History of Wolves, Emily Fridlund, Grove/Atlantic, On our shelves now
This is a powerful and harrowing coming-of-age story that shows the power of self-deception.
Fourteen-year-old Linda and her parents are the last remaining members of a failed commune living on the banks of a remote lake in Northern Minnesota. Mocked by her peers and living in great poverty, largely neglected by her parents, Linda is curious about other people’s lives, but struggles to understand others’ feelings and motivations. She becomes fascinated by her new, significantly more affluent neighbors, the Gardners. She becomes close to the mother, Patra, and her four-year-old son, Paul, although when the father, Leo, appears she is suspicious of him. But her new friends are hiding secrets deeper than she could ever imagine.
Linda is a complex character; serious and obsessive, and, despite a knack for keen observation, repeatedly blunders into situations she doesn’t really understand. She is naïve, longing for love and a different kind of life, and her blindness to what is really going on in the Gardner family reads as completely deliberate, particularly at the very end when she finally falls over the fine line of innocence that she has been teetering on for so long—and still doesn’t speak up. There is no denying her failure, when she is the one person who could have averted tragedy.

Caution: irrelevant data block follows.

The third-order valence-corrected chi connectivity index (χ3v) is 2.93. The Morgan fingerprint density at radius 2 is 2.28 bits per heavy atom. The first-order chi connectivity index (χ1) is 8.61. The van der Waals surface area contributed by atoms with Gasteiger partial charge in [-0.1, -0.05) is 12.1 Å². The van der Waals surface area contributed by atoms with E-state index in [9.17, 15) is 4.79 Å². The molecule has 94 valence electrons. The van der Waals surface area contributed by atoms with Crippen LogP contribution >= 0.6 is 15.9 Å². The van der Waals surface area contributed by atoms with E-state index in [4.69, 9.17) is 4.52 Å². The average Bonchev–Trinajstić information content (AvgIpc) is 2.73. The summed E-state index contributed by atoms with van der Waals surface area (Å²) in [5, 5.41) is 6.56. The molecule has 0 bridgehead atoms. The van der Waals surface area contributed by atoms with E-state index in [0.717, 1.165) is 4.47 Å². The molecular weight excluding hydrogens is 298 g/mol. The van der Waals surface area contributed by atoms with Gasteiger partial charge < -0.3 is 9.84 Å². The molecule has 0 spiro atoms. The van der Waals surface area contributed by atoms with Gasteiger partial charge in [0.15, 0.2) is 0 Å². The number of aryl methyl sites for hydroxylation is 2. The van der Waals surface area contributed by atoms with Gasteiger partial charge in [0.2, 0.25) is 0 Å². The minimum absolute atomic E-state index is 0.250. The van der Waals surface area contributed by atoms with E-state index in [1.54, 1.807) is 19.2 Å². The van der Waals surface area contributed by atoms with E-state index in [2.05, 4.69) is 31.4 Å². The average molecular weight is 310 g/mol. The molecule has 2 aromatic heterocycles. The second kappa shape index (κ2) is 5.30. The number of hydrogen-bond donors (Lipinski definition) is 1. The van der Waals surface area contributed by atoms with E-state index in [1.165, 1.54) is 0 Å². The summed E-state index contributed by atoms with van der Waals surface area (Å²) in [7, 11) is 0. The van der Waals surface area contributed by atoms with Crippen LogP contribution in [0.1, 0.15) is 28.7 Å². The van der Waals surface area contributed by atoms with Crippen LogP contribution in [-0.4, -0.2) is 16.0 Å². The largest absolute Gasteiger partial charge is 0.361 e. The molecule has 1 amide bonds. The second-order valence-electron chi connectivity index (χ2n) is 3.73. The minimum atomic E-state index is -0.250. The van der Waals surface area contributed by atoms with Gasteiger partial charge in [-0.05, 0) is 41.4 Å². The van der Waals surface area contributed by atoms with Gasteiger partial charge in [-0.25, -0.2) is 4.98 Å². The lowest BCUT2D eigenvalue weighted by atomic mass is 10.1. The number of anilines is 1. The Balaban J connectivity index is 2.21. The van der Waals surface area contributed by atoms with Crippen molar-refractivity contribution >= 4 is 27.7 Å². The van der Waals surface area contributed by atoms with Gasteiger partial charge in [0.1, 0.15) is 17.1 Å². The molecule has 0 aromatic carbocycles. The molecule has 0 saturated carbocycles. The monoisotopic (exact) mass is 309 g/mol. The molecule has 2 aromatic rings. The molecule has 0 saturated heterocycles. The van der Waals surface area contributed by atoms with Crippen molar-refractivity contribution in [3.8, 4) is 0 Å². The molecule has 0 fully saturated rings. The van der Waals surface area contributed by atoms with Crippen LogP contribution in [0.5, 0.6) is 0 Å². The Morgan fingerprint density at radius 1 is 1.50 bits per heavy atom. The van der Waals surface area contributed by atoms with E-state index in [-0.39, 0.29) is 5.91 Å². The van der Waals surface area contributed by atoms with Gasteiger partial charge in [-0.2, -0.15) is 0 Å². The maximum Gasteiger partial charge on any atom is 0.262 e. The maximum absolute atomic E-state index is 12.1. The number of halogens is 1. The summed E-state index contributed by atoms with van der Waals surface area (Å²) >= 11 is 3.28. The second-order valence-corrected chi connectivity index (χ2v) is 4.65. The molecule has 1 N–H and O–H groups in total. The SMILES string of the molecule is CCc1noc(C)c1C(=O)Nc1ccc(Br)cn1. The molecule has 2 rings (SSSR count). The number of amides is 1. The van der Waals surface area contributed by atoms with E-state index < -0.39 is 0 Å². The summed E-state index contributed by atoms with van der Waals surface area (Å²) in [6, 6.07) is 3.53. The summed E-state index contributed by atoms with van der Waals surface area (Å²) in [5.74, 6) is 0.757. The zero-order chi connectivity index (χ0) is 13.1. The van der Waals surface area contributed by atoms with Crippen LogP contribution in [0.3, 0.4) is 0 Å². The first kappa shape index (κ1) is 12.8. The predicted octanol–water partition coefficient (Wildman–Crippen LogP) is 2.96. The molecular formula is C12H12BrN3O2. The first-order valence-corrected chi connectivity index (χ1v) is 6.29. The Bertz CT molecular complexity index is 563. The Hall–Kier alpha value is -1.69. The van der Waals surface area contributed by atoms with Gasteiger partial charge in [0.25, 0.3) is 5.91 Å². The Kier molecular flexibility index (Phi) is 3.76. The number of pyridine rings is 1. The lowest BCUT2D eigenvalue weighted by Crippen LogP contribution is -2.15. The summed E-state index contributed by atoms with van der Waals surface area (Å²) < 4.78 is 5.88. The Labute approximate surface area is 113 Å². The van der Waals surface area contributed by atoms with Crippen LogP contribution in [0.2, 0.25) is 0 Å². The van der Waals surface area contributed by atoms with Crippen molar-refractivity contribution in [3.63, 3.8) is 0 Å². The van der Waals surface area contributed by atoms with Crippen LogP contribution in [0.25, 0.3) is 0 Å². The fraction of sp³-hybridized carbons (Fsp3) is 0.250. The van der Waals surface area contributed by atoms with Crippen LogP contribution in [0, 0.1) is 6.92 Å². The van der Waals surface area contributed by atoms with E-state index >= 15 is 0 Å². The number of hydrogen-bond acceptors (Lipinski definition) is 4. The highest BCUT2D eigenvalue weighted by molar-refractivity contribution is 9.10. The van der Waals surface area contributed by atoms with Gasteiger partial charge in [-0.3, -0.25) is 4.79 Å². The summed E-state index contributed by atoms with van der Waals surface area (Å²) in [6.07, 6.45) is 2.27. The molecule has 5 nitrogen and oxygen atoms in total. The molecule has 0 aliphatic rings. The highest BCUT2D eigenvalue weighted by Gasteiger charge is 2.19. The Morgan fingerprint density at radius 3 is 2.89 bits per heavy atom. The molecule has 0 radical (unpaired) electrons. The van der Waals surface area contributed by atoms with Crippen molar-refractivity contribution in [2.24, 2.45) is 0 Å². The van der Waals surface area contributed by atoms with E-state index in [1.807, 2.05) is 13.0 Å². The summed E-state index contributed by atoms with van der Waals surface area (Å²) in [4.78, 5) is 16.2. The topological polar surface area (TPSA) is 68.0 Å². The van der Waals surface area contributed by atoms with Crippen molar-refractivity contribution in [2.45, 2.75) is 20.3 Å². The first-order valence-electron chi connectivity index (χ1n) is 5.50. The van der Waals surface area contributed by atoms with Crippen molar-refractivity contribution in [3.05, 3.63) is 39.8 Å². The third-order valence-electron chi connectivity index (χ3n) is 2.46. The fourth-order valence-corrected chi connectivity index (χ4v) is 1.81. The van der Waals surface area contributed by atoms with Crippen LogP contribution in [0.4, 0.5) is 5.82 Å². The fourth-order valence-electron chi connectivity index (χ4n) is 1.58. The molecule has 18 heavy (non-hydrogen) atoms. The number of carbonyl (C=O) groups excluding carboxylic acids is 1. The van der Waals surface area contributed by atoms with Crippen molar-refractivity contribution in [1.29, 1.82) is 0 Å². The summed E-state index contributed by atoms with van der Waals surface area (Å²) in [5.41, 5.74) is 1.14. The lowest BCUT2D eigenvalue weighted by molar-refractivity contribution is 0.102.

The book suggests from early on that all is not well with the Gardners, but exactly what is going on behind the new family’s façade is not clear until late in the book, and it’s shocking. While it seems initially odd that the on-the-surface ‘normal’ Gardners are so willing to accept Linda, who is clearly quite peculiar, by the end it’s apparent that only somebody as desperate for connection as Linda, could have found a place in the Gardners’ lives. Anyone more perceptive or experienced could never have become so close without suspicion, or been so willing to ignore the signs of something being profoundly wrong in the family.
Beautifully written, with outstanding descriptions of Northern Minnesota, the book builds a threatening atmosphere that makes disaster inevitable. Forboding hints are strewn throughout the story, but none of them add up…until they do, and the effect of this is astonishing. Genuine surprise is rare in contemporary literature–it seems that all the unexpected twists have been used so often that there is nothing unexpected any more. The frequent reader is often suspicious and able to figure out the ending before it happens. Not this time and, in a way, it was a pleasure to experience the unexpected, horrible though it was.
A compelling, although not always pleasant, read.